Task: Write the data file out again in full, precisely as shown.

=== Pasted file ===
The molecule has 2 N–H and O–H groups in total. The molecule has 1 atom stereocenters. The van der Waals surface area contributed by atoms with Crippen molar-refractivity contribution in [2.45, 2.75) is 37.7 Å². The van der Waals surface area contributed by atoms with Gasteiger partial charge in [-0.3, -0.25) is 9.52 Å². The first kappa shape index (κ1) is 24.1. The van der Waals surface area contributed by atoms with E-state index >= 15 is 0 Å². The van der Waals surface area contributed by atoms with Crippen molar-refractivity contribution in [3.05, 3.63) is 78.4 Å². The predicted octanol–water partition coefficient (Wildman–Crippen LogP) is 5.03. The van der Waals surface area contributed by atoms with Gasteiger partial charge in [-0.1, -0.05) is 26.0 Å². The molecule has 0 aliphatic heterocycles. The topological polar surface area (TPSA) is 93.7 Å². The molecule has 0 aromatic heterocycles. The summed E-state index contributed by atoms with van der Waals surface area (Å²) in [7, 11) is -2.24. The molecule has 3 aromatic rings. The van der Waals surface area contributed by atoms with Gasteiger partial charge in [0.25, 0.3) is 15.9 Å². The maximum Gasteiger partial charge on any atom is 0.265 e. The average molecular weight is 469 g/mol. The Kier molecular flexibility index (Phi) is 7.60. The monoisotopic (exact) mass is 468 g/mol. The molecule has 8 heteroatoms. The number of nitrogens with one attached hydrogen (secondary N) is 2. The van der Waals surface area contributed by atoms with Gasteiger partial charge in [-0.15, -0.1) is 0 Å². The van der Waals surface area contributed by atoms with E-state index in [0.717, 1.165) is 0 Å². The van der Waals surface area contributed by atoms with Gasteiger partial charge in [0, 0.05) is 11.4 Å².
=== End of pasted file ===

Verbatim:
The molecule has 2 N–H and O–H groups in total. The molecule has 1 atom stereocenters. The van der Waals surface area contributed by atoms with Crippen molar-refractivity contribution in [2.45, 2.75) is 37.7 Å². The van der Waals surface area contributed by atoms with Gasteiger partial charge in [-0.3, -0.25) is 9.52 Å². The first kappa shape index (κ1) is 24.1. The van der Waals surface area contributed by atoms with E-state index >= 15 is 0 Å². The van der Waals surface area contributed by atoms with Crippen molar-refractivity contribution in [3.05, 3.63) is 78.4 Å². The predicted octanol–water partition coefficient (Wildman–Crippen LogP) is 5.03. The van der Waals surface area contributed by atoms with Gasteiger partial charge in [-0.1, -0.05) is 26.0 Å². The molecule has 0 aliphatic heterocycles. The topological polar surface area (TPSA) is 93.7 Å². The molecule has 0 aromatic heterocycles. The summed E-state index contributed by atoms with van der Waals surface area (Å²) in [7, 11) is -2.24. The molecule has 3 aromatic rings. The van der Waals surface area contributed by atoms with Gasteiger partial charge in [0.25, 0.3) is 15.9 Å². The maximum Gasteiger partial charge on any atom is 0.265 e. The average molecular weight is 469 g/mol. The Kier molecular flexibility index (Phi) is 7.60. The monoisotopic (exact) mass is 468 g/mol. The molecule has 8 heteroatoms. The number of nitrogens with one attached hydrogen (secondary N) is 2. The van der Waals surface area contributed by atoms with Gasteiger partial charge in [-0.15, -0.1) is 0 Å². The van der Waals surface area contributed by atoms with E-state index in [0.717, 1.165) is 0 Å². The van der Waals surface area contributed by atoms with Gasteiger partial charge in [0, 0.05) is 11.4 Å².